In Los Angeles, Pacifica owned KPFK. In New York, it was WBAI. Hirschman programmed KPFK and Josephson ran WBAI. "I think that's where she learned some of the very baroque political things that go on in public radio," Jacobsen says.

Hirschman didn't actually run KPFK. Her longtime partner in radio, Will Lewis, did that. He was general manager for six golden era years when Hirschman was program director--a surprisingly long run in the volatile, backbiting world of Pacifica.

Hirschman recalls the KPFK days fondly: the Christmas bombing of Cambodia and the subsequent skewering of Richard M. Nixon during Watergate; the excruciating wind down of the Vietnam War; Patty Hearst and the Symbionese Liberation Army.

KPFK was so widely regarded by the counterculture that SLA members left a cassette tape at the station on their way through town in the mid-1970s. Lewis went to jail rather than turn it over to the FBI, and both he and Hirschman were underground heroes for awhile. Their remarkable tenure was cut short in 1977 by one of the periodic Pacifica palace coups.

Hirschman applied for the general manager's job of KCRW, a tiny college radio station with studios in an elementary school adjacent to Santa Monica City College. When she got it, she hired Lewis as a marketing consultant. Together, they set out to impose culture on the Westside.

"What she has done is very clever," Josephson says. "She has taken the cultural and literary and public affairs content of KPFK and moulded it to a more conservative audience. I think a large part of her audience are former New Yorkers. They moved out West to run the movie business. There's probably 20% ex-New Yorkers living on the Westside. That's my guess, based on my scientific observations sitting in one of those boulangeries along Santa Monica Boulevard where Ruth holds court."

In the process, Hirschman has also become a major power in public broadcasting. Two years ago, she rallied other stations to save the weekend version of NPR's "All Things Considered" from the budgetary ax. When the Iran- contra scandal erupted in November, she badgered NPR news director Robert Siegel into spending the money to carry the congressional hearings live.

To ensure that funding will be no obstacle to covering the scandal this year, Hirschman asked her listeners to contribute $100,000 during December to a special fund earmarked for special NPR news projects. She got it, of course.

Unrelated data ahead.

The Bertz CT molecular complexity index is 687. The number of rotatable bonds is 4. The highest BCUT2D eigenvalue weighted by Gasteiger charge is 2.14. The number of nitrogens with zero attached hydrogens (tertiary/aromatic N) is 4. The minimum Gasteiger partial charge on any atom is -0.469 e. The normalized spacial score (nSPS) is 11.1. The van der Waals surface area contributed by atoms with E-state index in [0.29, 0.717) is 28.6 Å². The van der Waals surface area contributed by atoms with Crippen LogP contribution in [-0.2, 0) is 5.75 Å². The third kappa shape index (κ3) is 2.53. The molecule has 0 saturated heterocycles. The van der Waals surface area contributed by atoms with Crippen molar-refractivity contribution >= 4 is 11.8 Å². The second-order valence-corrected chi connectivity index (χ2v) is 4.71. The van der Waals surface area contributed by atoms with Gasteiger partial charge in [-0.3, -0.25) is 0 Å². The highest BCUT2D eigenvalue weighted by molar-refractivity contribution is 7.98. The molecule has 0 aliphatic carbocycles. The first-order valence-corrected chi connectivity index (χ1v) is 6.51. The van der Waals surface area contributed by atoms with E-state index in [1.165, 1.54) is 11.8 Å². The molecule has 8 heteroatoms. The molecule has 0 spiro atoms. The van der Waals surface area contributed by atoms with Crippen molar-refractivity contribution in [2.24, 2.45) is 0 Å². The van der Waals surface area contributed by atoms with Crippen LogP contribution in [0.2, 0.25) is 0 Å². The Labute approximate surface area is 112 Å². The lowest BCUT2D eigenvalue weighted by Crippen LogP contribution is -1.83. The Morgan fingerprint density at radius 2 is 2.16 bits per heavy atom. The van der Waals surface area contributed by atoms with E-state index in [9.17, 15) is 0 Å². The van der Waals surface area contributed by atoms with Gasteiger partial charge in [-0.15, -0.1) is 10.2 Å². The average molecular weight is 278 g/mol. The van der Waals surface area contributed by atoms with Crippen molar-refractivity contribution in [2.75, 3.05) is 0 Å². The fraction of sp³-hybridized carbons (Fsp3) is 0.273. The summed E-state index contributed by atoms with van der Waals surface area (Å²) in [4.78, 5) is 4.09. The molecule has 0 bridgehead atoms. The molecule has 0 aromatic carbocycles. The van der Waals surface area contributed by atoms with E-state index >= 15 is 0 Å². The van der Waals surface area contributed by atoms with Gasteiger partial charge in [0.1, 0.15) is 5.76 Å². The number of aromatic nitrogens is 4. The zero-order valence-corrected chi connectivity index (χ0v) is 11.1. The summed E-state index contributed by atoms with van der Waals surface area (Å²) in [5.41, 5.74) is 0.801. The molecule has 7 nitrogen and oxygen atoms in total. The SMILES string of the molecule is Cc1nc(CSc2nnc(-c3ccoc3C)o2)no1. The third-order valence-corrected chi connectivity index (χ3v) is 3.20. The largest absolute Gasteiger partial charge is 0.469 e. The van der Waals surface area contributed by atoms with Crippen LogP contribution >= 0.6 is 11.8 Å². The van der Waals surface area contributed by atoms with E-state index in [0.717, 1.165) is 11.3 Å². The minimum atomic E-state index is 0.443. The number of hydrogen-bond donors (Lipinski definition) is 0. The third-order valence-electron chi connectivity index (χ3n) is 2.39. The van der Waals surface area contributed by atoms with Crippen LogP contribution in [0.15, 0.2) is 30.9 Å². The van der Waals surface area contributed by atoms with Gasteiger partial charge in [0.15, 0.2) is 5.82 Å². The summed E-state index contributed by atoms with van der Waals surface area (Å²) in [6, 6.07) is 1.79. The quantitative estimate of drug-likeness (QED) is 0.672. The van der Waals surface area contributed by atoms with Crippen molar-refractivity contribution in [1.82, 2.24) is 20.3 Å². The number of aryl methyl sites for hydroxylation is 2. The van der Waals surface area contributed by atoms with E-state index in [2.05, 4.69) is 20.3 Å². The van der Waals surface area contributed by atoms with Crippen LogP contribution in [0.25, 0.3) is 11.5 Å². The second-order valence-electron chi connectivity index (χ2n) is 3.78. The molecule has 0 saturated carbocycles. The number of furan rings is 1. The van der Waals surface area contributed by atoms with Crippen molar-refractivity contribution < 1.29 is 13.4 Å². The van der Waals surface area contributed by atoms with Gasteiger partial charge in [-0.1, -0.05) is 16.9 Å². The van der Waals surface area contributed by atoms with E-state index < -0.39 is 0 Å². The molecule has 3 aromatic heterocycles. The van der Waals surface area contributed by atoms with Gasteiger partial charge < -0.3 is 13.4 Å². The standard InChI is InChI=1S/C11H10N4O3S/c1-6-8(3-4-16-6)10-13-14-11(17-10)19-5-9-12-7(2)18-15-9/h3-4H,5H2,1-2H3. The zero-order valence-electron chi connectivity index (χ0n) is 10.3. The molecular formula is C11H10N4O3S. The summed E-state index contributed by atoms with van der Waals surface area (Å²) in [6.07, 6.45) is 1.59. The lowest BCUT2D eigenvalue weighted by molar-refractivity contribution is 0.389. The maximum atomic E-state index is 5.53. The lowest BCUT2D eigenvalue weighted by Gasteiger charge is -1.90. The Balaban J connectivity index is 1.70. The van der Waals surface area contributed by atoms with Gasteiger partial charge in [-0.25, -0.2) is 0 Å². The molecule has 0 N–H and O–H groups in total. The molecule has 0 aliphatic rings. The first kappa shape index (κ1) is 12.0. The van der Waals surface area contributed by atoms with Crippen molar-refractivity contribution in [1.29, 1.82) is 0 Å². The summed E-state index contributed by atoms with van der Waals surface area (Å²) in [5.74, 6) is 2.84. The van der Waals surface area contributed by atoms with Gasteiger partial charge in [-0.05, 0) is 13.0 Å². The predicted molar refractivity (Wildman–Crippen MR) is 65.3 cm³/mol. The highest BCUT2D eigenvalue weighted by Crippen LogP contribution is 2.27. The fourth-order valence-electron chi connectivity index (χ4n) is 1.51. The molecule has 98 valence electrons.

"When people ask me what the best public radio stations are, there's a long pause, and then I say KCRW," says Josephson. "I hate to say it, but public radio is really small potatoes. Out of all these Madras two-dollar-suit people in public radio, there's really only one or two real classy people. Ruth is one of them.

"In some ways, she is not a very good political fighter. When you're getting together a coalition, you should always include people who have clout whether you agree with them or not, but she won't do that. She only gathers people around her who are on her side. She's almost a charismatic leader, like Castro.

"On some level, when she wants something, friendship doesn't mean anything."

Q-Why do you suppose you've been so successful on the Westside?

A--The demographics of the city have changed Santa Monica. It was a sleepy little town and, all of a sudden, professors, movie people, professionals have all moved in. It was just lucky I landed here and stayed.

Q--Why Santa Monica, though? Is it some kind of focal point for the '80s?

A--Some of it has to do with food and restaurants. A lot of chefs who live here have become internationally known. I think chefs are our new stars. And Jane Fonda. I think there's no real understanding of what Jane Fonda has done for Santa Monica. She's identified with the city and put it on the map. We've become Santa Monica, the star-studded, feisty, glamourous home of the Campaign for Economic Democracy.

Q--So it has become the Berkeley of the south?

A--No. No. Broadcasting from Berkeley was different. That was more like street theater. Santa Monica's radicals put on suits and ties and ran for office. You see people here, outside the mainstream of the political process, deciding that the only way to change the status quo is to join the political process.

Q--You broadcast the Santa Monica City Council meetings every week.

A--Yeah, it's sort of like small-town America. Town hall meetings, like Iowa or Vermont. And I think it has a real effect on the council too. They're encouraged to be more articulate because they know they're going to be on the radio. So we get some real performances.

The stars came together at just the right time for Hirschman, recalls Wally Smith, manager of KCRW's crosstown public radio rival, KUSC-FM. "She showed up when Santa Monica was becoming the People's Republic of Santa Monica . . . when all the liberals of Los Angeles moved to the Westside. It was the time of school busing, rent control and Tom Hayden."

Smith, a conservative voice at a conservative university, was certain the radical Hirschman was doomed to fail. When the president of Santa Monica City College asked his opinion, he recommended against hiring her. "I didn't think she'd work out in that kind of a conservative, affluent community," he says. "Obviously, I was wrong."